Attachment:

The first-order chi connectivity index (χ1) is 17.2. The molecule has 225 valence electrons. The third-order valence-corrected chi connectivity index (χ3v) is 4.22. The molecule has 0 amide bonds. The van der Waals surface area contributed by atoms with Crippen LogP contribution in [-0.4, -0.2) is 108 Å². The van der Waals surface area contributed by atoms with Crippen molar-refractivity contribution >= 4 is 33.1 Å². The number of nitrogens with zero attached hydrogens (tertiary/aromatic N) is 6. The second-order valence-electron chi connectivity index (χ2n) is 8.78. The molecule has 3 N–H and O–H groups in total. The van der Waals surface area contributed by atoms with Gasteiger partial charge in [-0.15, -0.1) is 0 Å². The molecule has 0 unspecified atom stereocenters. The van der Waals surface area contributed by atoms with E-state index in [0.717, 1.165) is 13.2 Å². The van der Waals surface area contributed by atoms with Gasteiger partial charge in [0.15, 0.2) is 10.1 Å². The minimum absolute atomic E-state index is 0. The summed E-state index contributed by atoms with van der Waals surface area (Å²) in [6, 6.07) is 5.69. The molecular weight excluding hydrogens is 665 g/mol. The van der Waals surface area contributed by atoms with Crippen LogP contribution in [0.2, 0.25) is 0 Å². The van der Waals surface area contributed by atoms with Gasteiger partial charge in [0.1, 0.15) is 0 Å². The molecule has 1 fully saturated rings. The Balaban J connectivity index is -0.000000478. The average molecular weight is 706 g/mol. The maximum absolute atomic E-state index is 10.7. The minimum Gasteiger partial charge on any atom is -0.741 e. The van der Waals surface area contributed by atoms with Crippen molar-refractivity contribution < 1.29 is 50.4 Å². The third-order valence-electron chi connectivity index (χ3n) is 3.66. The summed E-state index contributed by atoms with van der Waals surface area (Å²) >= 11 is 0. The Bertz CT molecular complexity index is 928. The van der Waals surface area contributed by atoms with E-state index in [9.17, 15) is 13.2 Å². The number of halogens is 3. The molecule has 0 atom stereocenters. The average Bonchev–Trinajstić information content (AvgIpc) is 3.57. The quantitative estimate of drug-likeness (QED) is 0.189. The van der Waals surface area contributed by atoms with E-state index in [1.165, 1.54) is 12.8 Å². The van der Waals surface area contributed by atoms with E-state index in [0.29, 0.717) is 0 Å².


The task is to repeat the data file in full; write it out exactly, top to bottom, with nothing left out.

The first-order chi connectivity index (χ1) is 17.2. The molecule has 225 valence electrons. The third-order valence-corrected chi connectivity index (χ3v) is 4.22. The molecule has 0 amide bonds. The van der Waals surface area contributed by atoms with Crippen LogP contribution in [-0.4, -0.2) is 108 Å². The van der Waals surface area contributed by atoms with Crippen molar-refractivity contribution >= 4 is 33.1 Å². The number of nitrogens with zero attached hydrogens (tertiary/aromatic N) is 6. The second-order valence-electron chi connectivity index (χ2n) is 8.78. The molecule has 3 N–H and O–H groups in total. The van der Waals surface area contributed by atoms with Gasteiger partial charge in [-0.15, -0.1) is 0 Å². The molecule has 0 unspecified atom stereocenters. The van der Waals surface area contributed by atoms with E-state index in [0.717, 1.165) is 13.2 Å². The van der Waals surface area contributed by atoms with Gasteiger partial charge in [0.15, 0.2) is 10.1 Å². The minimum absolute atomic E-state index is 0. The summed E-state index contributed by atoms with van der Waals surface area (Å²) in [6, 6.07) is 5.69. The molecular weight excluding hydrogens is 665 g/mol. The van der Waals surface area contributed by atoms with Crippen LogP contribution in [0.2, 0.25) is 0 Å². The van der Waals surface area contributed by atoms with Gasteiger partial charge in [0.1, 0.15) is 0 Å². The molecule has 1 fully saturated rings. The Balaban J connectivity index is -0.000000478. The average molecular weight is 706 g/mol. The maximum absolute atomic E-state index is 10.7. The minimum Gasteiger partial charge on any atom is -0.741 e. The van der Waals surface area contributed by atoms with Crippen molar-refractivity contribution < 1.29 is 50.4 Å². The third-order valence-electron chi connectivity index (χ3n) is 3.66. The summed E-state index contributed by atoms with van der Waals surface area (Å²) >= 11 is 0. The Bertz CT molecular complexity index is 928. The van der Waals surface area contributed by atoms with E-state index in [9.17, 15) is 13.2 Å². The number of halogens is 3. The molecule has 0 atom stereocenters. The average Bonchev–Trinajstić information content (AvgIpc) is 3.57. The quantitative estimate of drug-likeness (QED) is 0.189. The van der Waals surface area contributed by atoms with E-state index in [1.165, 1.54) is 12.8 Å². The van der Waals surface area contributed by atoms with E-state index in [0.29, 0.717) is 0 Å².